Rosenblatt, M; Rabkin, M T; Tosteson, D C
The economic forces that are reshaping the practice of medicine and the funding of medical research will have great impact on clinical education and research in teaching hospitals and their associated medical schools. Changes in the setting of and approach to medical education will need to be made in order to continue to train physicians at the same high level as in the past and to maintain the productivity of our national biomedical research enterprise and its contributions to health. Academic leaders, such as department chiefs who have clinical service responsibilities, are finding it more and more difficult to manage simultaneously the demands of the clinical business, education, and research. In an effort to organize a teaching hospital and a medical school in a manner that would position them to maintain more effectively their common academic mission front and center with the clinical business, Harvard Medical School and the Beth Israel Hospital created a joint venture in 1996. The new nonprofit Institute for Education and Research has education and research as its top (and only) mission. It is designed to provide additional and specific academic leadership and to enable the joint venture to undertake strategic planning for the academic mission. In addition to the challenges it faces from changes in the external environment, the Institute for Education and Research will need to establish a new pattern of interactions internally within the parent institutions. Collaborations with department chairs and faculty are an essential ingredient for its success. It is hoped that this structure will prove to be a useful template for organizing other medical school-hospital collaborations on behalf of the academic mission. PMID:9200578
Aiyeloja, A. A.; Bello, O. A.
Research was carried out on the ethnobotanical potentials of common herbs in Nigeria using Enugu State as a case study. A total of 200 questionnaires were administered on herb sellers in major herb markets in the state. In all, 96 different plant species were encountered in the markets. Attempts were made to write the names of the species both in…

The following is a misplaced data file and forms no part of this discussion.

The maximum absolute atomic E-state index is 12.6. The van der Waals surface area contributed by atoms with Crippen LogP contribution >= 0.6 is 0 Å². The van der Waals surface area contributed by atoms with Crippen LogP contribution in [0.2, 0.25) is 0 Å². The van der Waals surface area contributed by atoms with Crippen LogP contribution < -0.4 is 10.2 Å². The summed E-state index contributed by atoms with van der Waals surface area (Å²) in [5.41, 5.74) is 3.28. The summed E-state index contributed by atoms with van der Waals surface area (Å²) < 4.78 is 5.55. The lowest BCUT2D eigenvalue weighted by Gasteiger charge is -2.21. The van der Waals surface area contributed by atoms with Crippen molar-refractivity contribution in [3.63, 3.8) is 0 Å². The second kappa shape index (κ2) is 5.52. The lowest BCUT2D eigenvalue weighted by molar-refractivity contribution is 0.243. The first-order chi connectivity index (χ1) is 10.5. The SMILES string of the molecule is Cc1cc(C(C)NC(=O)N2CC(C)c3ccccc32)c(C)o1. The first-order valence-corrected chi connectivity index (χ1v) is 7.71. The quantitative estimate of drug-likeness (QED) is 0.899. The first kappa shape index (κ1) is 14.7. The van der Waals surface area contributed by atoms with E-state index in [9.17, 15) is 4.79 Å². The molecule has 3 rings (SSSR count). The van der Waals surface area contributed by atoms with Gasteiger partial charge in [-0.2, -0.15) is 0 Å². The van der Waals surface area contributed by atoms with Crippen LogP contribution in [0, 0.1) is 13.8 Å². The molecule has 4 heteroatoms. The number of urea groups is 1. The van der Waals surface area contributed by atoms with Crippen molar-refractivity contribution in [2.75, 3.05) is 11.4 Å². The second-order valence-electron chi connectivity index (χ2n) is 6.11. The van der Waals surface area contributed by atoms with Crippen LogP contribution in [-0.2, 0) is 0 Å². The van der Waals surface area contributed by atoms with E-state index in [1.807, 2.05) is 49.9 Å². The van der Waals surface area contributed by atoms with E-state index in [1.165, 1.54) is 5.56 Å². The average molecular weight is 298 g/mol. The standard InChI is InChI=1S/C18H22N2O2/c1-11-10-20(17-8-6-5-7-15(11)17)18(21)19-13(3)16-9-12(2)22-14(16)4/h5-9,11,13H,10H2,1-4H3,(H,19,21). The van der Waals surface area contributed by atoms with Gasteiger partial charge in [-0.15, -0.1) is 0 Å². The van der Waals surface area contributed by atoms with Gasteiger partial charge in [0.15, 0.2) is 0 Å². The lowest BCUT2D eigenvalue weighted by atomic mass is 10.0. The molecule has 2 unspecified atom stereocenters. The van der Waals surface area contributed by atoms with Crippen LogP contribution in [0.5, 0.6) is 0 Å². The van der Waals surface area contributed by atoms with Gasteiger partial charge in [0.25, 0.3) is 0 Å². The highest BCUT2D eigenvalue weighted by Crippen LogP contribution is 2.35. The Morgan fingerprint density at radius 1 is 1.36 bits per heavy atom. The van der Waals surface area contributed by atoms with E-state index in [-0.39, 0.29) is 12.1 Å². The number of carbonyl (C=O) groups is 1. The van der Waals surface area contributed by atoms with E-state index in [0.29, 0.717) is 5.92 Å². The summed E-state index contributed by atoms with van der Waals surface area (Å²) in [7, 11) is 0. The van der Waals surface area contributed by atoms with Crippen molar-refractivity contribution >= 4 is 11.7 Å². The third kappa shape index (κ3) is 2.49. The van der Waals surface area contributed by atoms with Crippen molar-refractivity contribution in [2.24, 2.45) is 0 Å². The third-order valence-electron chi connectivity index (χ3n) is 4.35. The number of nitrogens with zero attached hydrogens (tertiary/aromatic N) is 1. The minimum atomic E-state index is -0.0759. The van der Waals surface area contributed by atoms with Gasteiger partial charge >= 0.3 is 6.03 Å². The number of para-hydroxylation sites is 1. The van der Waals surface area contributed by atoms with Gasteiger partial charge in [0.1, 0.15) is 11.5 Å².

Amadi, Eugenia Ada
This study which investigated parents' and teachers' preferred medium of instruction in primary schools was conducted in Enugu, South East, Nigeria. It employed the descriptive survey research method. 500 respondents were used for the study. 250 teachers were selected through simple random sampling technique. Two researcher-designed questionnaires…
Farahbod, Farzin; Goudarzvand Chegini, Mehrdad; Kouchakinejad Eramsadati, Leila; Mohtasham-Amiri, Zahra
Social capital is a multi-faceted phenomenon in social sciences that massively affects many social fields. It can be a helpful factor in promoting health. Among the groups with high burnout, nurses have always shown higher levels of burnout. Studies have revealed that social capital can be an important factor affecting burnout. This study aimed to determine the extent of the effect of social capital on burnout in nurses of a trauma referral teaching hospital in Rasht. This was a descriptive correlational study conducted on 214 nurses of a trauma referral teaching hospital. Maslach standard questionnaire and the social capital questionnaire devised by Boyas and colleagues were used. Data were analyzed using descriptive statistics, Pearson correlation coefficient, and linear regression analysis to determine the extent of the effect of social capital on burnout. The study showed an inverse association between social capital and burnout. The intensity of the relationship was -0.451 (P<0.0001). Also, the linear regression model of social capital on burnout variable showed that the regression coefficient of social capital equaled -0.34. The determination coefficient of this regression model indicated that social capital explained 20% of burnout changes. The results showed high burnout in emotional exhaustion dimension and an inverse association between social capital and burnout. Thus, attempts should be made to promote social capital dimensions among nurses. Given the inevitability of job stress in a nursing environment, and managers should plan on improving the working conditions and training techniques to deal with such stress. PMID:25871018
Rath, Shakti; Dubey, Debasmita; Sahu, Mahesh C.; Padhy, Rabindra N